In 2012, after the government took full control of the city of Hama, the entire Al-Arba’een squatter settlement (estimated demolished area: 40 hectares) and Wadi Al-Joz (estimated demolished area: 10 hectares) were demolished, as they were not included in the city’s urban planning. The real goal behind the demolition was however, of a political and security nature as they severed as incubators˙ for the uprising. A woman from a neighborhood adjacent to Masha’a Al-Arba’een said: “After the demolition, the army came to our neighborhood and said through loudspeakers that they would destroy our neighborhood as they had destroyed Wadi Al-Jouz and Masha’a Al-Arba’een if a single bullet came from here.”

The Al-Arba’een squatter settlement, north of the Al-Arba’een neighborhood, extended for a distance of 3 kilometers along the northern entrance to Hama, and was considered one of the largest areas of the city as it was home to about 40,000 people who lived in one-floor houses, almost completely lacking services. The settlements were built on lands that were privately owned agricultural communes and were not included in official urban planning documents. The same applies to the Aleppo Road “Masha’a Tareek Halap” settlement, known as “Masha’a Wadi Al-Jawz”, north of the city in front of “Masaken Al-Daheriya”.

An owner of a house whose house was demolished said: “We saw bulldozers approaching our neighborhood but we stayed in our house because we did not imagine that they would destroy all the houses. After two days it was our turn. We left all our stuff. We were afraid to stay another minute because our house was shaking while bulldozers were destroying the nearby houses. The bulldozers approached our house, my husband came out to talk to the army soldiers. My husband was begging them to keep our house but they shouted: ‘We are going to tear it down, we are going to tear it down’. They did not explain to us what was happening.”

In September 2018, the Hama Governorate council decided, under the pretext of alleged violations, to demolish the entire Naqarna neighborhood in the southern part of Hama, including unauthorized buildings, and the area of ​​organized housing that had previously been set up by housing associations. The demolition lasted for an entire week. Masha’a Al-Naqarinah was built on agricultural lands that had been expropriated in 1983 for the benefit of the regime.

Abu Muhammad, 55, a citizen from Hama, said then that: “I had been waiting to own a home for 12 years. Yesterday, heavy machinery was digging the foundations and building, and today they are demolishing them.” When asked about what was going on, he was told that “the decision was taken by the government. The city council was ordered to completely demolish the neighborhood.” Abu Muhammad added: “This is how my dream was destroyed, the dream which I had been waiting for all these years, to own a shelter for my children, which I paid for the installments from my salary. I deprived myself and my family of many basic needs in order to achieve it.”  Abu Muhammad’s wife said all they had been dreaming of was “to drink a cup of coffee every morning on the balcony of our house overlooking the city’s neighborhoods”.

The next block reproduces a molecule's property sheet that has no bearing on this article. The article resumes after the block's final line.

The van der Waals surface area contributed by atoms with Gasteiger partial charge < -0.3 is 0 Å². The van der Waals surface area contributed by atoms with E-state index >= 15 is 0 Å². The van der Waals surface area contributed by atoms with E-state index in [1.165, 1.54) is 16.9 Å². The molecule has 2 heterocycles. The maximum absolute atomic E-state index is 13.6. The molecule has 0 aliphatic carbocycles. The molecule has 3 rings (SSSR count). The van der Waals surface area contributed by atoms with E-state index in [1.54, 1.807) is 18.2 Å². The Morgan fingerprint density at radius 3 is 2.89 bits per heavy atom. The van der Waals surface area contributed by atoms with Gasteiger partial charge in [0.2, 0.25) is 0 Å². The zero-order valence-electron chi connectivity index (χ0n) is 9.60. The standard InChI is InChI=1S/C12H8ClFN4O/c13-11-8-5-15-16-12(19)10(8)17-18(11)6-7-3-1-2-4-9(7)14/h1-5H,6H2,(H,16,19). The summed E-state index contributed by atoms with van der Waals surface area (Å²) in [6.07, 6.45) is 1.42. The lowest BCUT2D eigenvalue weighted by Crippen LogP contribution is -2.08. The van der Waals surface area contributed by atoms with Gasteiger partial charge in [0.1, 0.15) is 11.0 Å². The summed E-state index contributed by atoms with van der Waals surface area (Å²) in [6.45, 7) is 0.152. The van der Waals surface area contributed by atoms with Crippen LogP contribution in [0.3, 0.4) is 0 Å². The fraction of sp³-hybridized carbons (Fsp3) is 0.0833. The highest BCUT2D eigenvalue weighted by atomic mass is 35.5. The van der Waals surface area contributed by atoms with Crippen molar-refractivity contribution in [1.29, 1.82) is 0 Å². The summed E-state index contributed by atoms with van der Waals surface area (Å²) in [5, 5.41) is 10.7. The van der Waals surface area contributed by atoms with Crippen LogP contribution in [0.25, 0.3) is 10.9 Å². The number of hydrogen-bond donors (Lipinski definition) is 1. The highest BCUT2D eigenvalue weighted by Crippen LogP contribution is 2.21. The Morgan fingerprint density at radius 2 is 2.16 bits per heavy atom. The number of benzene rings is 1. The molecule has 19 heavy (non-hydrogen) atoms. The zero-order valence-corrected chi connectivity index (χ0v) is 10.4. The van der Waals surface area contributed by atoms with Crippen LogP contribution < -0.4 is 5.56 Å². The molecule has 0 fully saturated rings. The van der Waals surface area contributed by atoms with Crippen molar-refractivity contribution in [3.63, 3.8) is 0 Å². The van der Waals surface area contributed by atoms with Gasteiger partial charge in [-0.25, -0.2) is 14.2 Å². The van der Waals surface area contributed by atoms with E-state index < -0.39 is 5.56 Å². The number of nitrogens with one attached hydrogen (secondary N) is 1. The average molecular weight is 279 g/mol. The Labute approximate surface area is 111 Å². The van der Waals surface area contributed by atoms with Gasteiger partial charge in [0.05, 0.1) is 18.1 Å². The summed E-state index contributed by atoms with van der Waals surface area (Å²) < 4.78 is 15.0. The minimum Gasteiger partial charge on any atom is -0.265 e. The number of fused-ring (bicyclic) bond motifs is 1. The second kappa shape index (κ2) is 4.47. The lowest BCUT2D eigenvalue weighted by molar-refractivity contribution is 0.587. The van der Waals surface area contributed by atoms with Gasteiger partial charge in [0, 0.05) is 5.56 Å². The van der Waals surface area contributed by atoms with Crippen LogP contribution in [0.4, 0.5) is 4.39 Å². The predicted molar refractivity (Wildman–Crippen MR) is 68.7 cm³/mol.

Abdul-Latif, a resident of the neighborhood, added: “More than half of those belonging to Wadi Al-Naqara squatter associations have left the city to the liberated areas or neighboring countries and they do not have the ability to return and defend their rights, because they will be arrested the moment they return.”

In contrast to the previously mentioned squatters, those in the Al-Tab and Al-Tayyar settlements – inhabited mostly by those loyal to the government and in which there are dozens of members of the National Defense Forces – have remained. The governorate and municipality of Hama ignored the demolition decisions in these two settlements and even built vital roads in them. These two settlements have witnessed urban expansion in recent years.

It is worth noting that one of the demands of the representatives of the population involved in protests in Hama after the outbreak of the Syrian uprising in 2011 was a reversal of Expropriation Decree No. 2462 for all real estate as well as compensation for the owners. This, of course, did not happen.

Last but not least on this issue is the decision by the Hama City Council to demolish 430 houses in the city and displace their inhabitants, especially cruel at this particular time amid a harsh winter. Parliament member Muhammad Abdul-Karim submitted a complaint before the People’s Assembly in its parliamentary session on December 16, in which he confirmed that the police and workers of Hama City Council were about to demolish 430 houses and leave their inhabitants without shelter.

MP Abdul-Karim explained that the reason for this demolition is to “reconstruct the surrounding wall of Hama University, which includes 1,600 dunums of expropriated land”.

Abdul Karim pointed out that the houses threatened with demolition are located on the edge of the wall of Hama University, which has not yet been completed. Those in charge of construction work in the university could shift the plans to 50 meters away to avoid the demolition of these houses, which have been confiscated at a price of 35 Syrian pounds per meter.

Those already displaced by the expropriation of land over the past few decades, however, currently see no way to get any sort of justice; many are simply struggling to survive.

Cover photo: The Governor of Hama while supervising the demolition of houses in Hama